WASHINGTON — President Trump is trying to save his Supreme Court nominee Brett Kavanaugh, who is facing. He ordered an FBI investigation Friday after Sen. Jeff Flake, a crucial vote, called for a week-long delay on a vote in order for an investigation to take place.
In a statement, Mr. Trump said "this update must be limited in scope and completed in less than one week."
During testimony, Kavanaugh's accuser Dr. Christine Blasey Ford said she "would be happy to cooperate with the FBI."
Democrats and Dr. Ford have repeatedly demanded an investigation. On Friday, Ford's lawyer said she "welcomes this step in the process."
Meanwhile, Kavanaugh said Friday, "I've done everything they have requested and will continue to cooperate." But during the hearing one day earlier, he would not answer if he wanted an FBI probe, too.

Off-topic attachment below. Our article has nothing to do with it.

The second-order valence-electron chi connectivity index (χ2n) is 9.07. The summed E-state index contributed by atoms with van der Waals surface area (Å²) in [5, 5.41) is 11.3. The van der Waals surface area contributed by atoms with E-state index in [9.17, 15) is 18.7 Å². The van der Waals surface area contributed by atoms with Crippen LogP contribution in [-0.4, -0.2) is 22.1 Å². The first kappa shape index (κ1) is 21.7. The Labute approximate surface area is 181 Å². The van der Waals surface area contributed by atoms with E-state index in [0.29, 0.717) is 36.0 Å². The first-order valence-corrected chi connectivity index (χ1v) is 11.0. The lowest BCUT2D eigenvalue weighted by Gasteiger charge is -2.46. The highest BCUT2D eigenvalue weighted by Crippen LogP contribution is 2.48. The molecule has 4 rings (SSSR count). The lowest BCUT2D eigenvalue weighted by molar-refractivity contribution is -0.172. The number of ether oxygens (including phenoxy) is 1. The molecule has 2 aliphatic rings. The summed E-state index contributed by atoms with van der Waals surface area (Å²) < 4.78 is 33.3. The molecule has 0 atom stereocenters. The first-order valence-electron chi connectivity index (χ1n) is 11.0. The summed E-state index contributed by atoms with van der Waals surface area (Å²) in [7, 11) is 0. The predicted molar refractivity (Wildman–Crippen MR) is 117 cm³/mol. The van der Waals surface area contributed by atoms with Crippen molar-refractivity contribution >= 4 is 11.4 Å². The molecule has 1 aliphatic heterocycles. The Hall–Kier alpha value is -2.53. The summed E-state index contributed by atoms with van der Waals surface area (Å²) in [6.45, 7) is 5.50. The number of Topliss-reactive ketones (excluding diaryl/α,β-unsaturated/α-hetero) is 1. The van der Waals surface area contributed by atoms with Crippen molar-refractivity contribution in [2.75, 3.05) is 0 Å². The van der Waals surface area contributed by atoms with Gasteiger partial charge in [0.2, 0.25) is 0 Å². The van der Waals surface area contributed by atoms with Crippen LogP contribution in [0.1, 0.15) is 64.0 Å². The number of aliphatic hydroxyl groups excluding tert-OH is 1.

President Trump is also weighing in on Ford's testimony.
"I thought her testimony was very compelling and she looks like a very fine woman to me," he said. "I thought that Brett's testimony likewise was really something that I haven't seen before. It was incredible."
The White House will set parameters for the investigation, including whether FBI agents can interview two other women accusing Kavanaugh of misconduct. Also unclear is whether agents will talk to, an alleged witness to the Ford assault who says he is willing to cooperate.
"You have the three interviews, you may have two or three others if there is some allegation that others might have some memory of it," said Fran Townsend, former Homeland Security adviser and CBS News contributor. "This is a couple of days, this is not weeks or months."
The FBI will put its findings in writing for the White House counsel, then relay the report to senators. Law enforcement officials said if the investigation is limited to Ford's case, seven days is enough time. Because this is not a criminal investigation, no one can be forced to cooperate.